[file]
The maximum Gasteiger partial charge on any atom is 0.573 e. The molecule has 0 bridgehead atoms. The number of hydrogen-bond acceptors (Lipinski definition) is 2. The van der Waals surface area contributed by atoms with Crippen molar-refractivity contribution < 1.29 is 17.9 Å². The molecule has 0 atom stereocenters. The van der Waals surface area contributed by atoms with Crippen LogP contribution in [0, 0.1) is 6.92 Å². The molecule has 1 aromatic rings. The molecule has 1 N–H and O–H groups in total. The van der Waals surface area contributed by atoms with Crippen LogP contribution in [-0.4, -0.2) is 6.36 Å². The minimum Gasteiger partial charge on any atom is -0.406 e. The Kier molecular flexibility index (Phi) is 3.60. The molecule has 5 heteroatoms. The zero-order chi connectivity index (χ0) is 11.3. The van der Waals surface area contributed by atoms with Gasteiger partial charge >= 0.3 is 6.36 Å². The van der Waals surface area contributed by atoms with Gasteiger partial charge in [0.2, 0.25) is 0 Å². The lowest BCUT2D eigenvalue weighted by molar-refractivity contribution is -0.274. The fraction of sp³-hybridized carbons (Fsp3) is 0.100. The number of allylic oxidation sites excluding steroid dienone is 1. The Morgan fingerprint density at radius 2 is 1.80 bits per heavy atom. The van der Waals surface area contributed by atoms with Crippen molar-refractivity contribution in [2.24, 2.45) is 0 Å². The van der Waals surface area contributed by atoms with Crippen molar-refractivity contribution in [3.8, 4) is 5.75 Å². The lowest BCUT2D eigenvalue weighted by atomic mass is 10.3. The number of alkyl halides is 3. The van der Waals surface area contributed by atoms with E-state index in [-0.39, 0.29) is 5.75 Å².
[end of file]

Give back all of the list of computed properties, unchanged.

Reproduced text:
The maximum Gasteiger partial charge on any atom is 0.573 e. The molecule has 0 bridgehead atoms. The number of hydrogen-bond acceptors (Lipinski definition) is 2. The van der Waals surface area contributed by atoms with Crippen molar-refractivity contribution < 1.29 is 17.9 Å². The molecule has 0 atom stereocenters. The van der Waals surface area contributed by atoms with Crippen LogP contribution in [0, 0.1) is 6.92 Å². The molecule has 1 aromatic rings. The molecule has 1 N–H and O–H groups in total. The van der Waals surface area contributed by atoms with Crippen LogP contribution in [-0.4, -0.2) is 6.36 Å². The minimum Gasteiger partial charge on any atom is -0.406 e. The Kier molecular flexibility index (Phi) is 3.60. The molecule has 5 heteroatoms. The zero-order chi connectivity index (χ0) is 11.3. The van der Waals surface area contributed by atoms with Gasteiger partial charge >= 0.3 is 6.36 Å². The van der Waals surface area contributed by atoms with Gasteiger partial charge in [0.2, 0.25) is 0 Å². The lowest BCUT2D eigenvalue weighted by molar-refractivity contribution is -0.274. The fraction of sp³-hybridized carbons (Fsp3) is 0.100. The number of allylic oxidation sites excluding steroid dienone is 1. The Morgan fingerprint density at radius 2 is 1.80 bits per heavy atom. The van der Waals surface area contributed by atoms with Crippen molar-refractivity contribution in [2.24, 2.45) is 0 Å². The van der Waals surface area contributed by atoms with Crippen molar-refractivity contribution in [3.8, 4) is 5.75 Å². The lowest BCUT2D eigenvalue weighted by atomic mass is 10.3. The number of alkyl halides is 3. The van der Waals surface area contributed by atoms with E-state index in [-0.39, 0.29) is 5.75 Å².